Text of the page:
Nanotechnology Now

Our NanoNews Digest Sponsors



Heifer International

Wikipedia Affiliate Button


android tablet pc

Home > Press > Good vibrations: Using light-heated water to deliver drugs - Researchers use near-infrared light to warm water-infused polymeric particles

In this schematic representation, a hydrated polymeric nanoparticle is exposed to near-infrared light. The NIR heats pockets of water inside the nanoparticle, causing the polymer soften and allowing encapsulated molecules to diffuse into the surrounding environment.

Credit: UC San Diego School of Medicine
In this schematic representation, a hydrated polymeric nanoparticle is exposed to near-infrared light. The NIR heats pockets of water inside the nanoparticle, causing the polymer soften and allowing encapsulated molecules to diffuse into the surrounding environment.

Credit: UC San Diego School of Medicine

Abstract:
Researchers from the University of California, San Diego Skaggs School of Pharmacy and Pharmaceutical Sciences, in collaboration with materials scientists, engineers and neurobiologists, have discovered a new mechanism for using light to activate drug-delivering nanoparticles and other targeted therapeutic substances inside the body.

Good vibrations: Using light-heated water to deliver drugs - Researchers use near-infrared light to warm water-infused polymeric particles

San Diego, CA | Posted on April 1st, 2014

This discovery represents a major innovation, said Adah Almutairi, PhD, associate professor and director of the joint UC San Diego-KACST Center of Excellence in Nanomedicine. Up to now, she said, only a handful of strategies using light-triggered release from nanoparticles have been reported.

The mechanism, described in the April 1, 2014 online issue of ACS Nano, employs near-infrared (NIR) light from a low-power laser to heat pockets of water trapped within non-photo-responsive polymeric nanoparticles infused with drugs. The water pockets absorb the light energy as heat, which softens the encapsulating polymer and allows the drug to be released into the surrounding tissue. The process can be repeated multiple times, with precise control of the amount and dispersal of the drug.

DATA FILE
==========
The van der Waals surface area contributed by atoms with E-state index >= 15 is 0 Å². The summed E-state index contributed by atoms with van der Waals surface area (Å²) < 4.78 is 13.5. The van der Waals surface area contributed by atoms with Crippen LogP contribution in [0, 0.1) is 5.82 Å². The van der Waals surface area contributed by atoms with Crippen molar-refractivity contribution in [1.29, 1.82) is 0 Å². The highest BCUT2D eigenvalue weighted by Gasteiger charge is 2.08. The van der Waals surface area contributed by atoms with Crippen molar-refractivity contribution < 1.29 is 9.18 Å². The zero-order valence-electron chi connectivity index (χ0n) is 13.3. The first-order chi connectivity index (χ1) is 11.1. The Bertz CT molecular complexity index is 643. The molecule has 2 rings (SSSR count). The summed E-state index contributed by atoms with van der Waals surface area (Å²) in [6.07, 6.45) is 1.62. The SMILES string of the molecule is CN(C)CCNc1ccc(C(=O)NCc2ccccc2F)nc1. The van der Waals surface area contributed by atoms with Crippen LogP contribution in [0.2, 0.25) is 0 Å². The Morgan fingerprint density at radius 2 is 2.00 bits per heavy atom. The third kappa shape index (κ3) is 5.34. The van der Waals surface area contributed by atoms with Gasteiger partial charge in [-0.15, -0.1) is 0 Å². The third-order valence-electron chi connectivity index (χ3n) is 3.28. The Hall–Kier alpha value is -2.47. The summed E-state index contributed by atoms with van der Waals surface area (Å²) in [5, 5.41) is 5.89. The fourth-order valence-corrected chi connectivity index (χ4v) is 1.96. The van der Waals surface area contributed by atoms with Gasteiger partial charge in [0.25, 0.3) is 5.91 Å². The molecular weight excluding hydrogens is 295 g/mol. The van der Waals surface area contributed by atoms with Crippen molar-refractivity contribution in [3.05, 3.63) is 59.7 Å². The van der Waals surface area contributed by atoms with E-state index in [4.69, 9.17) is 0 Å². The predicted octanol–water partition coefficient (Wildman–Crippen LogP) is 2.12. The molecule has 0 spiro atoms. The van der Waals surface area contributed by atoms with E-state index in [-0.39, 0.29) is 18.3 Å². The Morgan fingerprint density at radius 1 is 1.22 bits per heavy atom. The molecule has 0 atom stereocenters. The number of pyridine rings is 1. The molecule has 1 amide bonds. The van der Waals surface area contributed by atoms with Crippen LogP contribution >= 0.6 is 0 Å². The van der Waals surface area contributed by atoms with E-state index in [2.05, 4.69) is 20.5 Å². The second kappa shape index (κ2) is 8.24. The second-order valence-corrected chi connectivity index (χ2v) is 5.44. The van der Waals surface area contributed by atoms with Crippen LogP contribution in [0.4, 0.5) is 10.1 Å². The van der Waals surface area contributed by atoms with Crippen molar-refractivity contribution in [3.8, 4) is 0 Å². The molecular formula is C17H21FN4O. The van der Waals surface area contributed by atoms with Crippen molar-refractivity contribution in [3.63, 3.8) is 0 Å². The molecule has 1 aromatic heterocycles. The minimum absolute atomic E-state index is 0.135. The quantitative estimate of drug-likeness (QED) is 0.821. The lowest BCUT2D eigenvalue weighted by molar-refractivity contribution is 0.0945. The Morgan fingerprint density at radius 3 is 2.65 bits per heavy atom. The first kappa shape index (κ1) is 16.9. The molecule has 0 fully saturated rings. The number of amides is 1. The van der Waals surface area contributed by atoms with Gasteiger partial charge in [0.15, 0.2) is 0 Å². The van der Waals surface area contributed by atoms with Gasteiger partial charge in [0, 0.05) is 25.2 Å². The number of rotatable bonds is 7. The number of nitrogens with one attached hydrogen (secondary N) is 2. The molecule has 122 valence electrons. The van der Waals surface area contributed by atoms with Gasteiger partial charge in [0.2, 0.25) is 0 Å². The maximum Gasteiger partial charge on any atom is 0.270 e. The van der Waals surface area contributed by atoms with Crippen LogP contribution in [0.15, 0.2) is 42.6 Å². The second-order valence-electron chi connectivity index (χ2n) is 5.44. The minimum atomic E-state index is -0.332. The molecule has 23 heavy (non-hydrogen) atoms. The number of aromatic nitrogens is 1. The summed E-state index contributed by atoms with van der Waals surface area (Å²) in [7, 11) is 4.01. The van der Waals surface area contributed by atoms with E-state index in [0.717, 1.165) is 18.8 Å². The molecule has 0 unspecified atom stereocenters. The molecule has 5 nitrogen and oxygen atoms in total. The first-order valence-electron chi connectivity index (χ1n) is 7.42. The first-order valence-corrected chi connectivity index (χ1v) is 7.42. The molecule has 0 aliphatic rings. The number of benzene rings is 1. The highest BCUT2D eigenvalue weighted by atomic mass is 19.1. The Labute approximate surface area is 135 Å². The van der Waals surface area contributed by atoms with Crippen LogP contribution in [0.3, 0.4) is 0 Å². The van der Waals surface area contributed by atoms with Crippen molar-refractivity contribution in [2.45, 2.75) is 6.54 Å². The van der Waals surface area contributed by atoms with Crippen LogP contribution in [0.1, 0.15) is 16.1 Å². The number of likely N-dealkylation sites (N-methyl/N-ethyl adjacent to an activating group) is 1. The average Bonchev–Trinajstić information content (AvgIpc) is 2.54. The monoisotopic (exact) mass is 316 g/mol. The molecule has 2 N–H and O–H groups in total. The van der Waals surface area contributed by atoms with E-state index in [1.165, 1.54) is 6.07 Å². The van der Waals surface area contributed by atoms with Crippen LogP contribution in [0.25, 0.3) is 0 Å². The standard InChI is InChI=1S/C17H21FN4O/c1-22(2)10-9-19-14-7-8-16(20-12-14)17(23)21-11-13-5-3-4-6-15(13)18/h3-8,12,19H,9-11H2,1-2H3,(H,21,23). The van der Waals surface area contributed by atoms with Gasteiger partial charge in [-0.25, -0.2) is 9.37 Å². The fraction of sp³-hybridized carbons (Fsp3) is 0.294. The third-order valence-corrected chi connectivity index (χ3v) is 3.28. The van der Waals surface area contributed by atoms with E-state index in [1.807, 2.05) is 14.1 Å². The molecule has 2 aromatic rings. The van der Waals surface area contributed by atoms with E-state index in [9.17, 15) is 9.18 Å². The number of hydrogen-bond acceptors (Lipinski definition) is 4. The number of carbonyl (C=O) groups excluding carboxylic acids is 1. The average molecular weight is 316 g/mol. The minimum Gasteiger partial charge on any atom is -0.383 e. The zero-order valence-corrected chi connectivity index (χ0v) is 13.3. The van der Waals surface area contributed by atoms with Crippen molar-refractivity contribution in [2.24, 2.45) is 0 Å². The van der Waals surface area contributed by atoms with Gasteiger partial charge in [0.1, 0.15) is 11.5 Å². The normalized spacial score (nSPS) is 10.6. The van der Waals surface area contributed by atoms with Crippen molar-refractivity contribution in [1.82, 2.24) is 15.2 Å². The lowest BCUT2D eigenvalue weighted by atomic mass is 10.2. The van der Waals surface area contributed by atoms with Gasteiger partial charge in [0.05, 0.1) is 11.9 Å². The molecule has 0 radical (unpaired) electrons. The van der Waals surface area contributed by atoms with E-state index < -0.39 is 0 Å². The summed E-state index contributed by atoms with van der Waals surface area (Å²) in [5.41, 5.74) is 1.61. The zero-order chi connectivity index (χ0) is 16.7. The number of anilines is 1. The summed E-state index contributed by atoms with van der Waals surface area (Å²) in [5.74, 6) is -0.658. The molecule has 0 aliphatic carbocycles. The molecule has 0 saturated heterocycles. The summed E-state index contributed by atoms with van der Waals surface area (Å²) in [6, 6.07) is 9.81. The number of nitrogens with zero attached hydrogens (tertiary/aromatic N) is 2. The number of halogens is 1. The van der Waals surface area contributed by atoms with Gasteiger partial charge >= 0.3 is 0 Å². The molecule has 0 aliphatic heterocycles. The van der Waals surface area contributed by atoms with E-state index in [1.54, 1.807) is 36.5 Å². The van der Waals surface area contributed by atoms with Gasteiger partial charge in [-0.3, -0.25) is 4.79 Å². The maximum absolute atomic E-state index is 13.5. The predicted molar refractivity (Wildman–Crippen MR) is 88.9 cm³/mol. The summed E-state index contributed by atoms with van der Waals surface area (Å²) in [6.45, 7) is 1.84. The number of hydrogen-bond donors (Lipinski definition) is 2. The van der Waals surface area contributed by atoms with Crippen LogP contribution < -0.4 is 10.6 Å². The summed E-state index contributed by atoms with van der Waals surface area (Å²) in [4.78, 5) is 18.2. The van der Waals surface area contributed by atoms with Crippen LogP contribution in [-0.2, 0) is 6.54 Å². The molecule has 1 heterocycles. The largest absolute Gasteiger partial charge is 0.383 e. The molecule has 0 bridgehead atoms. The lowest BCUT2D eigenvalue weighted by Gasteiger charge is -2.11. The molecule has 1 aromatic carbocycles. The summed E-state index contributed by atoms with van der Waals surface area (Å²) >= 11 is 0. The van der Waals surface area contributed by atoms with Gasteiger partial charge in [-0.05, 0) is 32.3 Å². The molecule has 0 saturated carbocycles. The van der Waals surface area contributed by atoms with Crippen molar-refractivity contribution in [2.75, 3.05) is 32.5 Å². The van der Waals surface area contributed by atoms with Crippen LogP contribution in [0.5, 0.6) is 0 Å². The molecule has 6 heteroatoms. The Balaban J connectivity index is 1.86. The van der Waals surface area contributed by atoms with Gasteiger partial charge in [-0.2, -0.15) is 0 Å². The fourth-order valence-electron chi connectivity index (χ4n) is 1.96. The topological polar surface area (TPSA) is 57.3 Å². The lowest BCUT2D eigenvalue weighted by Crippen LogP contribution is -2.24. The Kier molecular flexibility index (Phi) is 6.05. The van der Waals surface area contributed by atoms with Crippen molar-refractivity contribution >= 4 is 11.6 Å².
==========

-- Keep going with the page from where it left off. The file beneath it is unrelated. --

"A key advantage of this mechanism is that it should be compatible with almost any polymer, even those that are commercially available," said Mathieu Viger, a post-doctoral fellow in Almutairi's laboratory and co-lead author of the study. "We've observed trapping of water within particles composed of all the biodegradable polymers we've so far tested."

The method, noted Viger, could thus be easily adopted by many biological laboratories.

The combined use of hydrated polymers and near-infrared light appears to resolve a host of technological and health barriers that have hindered previous, similar approaches. Earlier efforts to use NIR-triggered release have not been widely exploited because they required special designer polymers, expensive high-powered lasers and/or the co-encapsulation of inorganic particles whose safety in the body remains questionable.

The new method described by Almutairi and colleagues in the departments of Mechanical and Aerospace Engineering, Neuroscience, and Chemistry and Biochemistry at UC San Diego uses NIR at a vibrational wavelength cued to excite water molecules, which absorb the optical energy and convert it to heat. NIR is capable of penetrating biological tissues to greater depths than visible or ultraviolet light.

Co-lead author Wangzhong Sheng, a graduate student in Department of Mechanical and Aerospace Engineering, explained the selectivity of heating by comparing the trapped water within particles to a glass of water and the surrounding water within the solution or tissue to a bathtub. The smaller amount of water is heated much more rapidly because of the enormous volume difference.

An obvious use of the method, said Almutairi, is light-triggered drug delivery, but with more research, she anticipates the new method could provide a variety of industrial, medical and scientific applications, including "any technological application requiring that chemistry be controlled in time and in space, such as in catalysis or self-repairing materials or light-activated sunscreens or pesticide dosing."

###

Co-authors include Carl-Johan Carling, Jacques Lux and Caroline de Gracia Lux, UCSD Skaggs School of Pharmacy and Pharmaceutical Sciences; Kim Dore and Roberto Malinow, UCSD Department of Neurosciences; Ali H. Alhasan, UCSD Skaggs School of Pharmacy and Pharmaceutical Sciences and UCSD Center of Excellence in Nanomedicine; and Madeleine Grossman, UCSD Department of Chemistry and Biochemistry.

Funding for this research came, in part, from a National Institutes of Health New Innovator Award (1 DP2 OD006499-01) and NIH grant R01AG032132. This research is in partnership with the King Abdulaziz City of Science and Technology.

####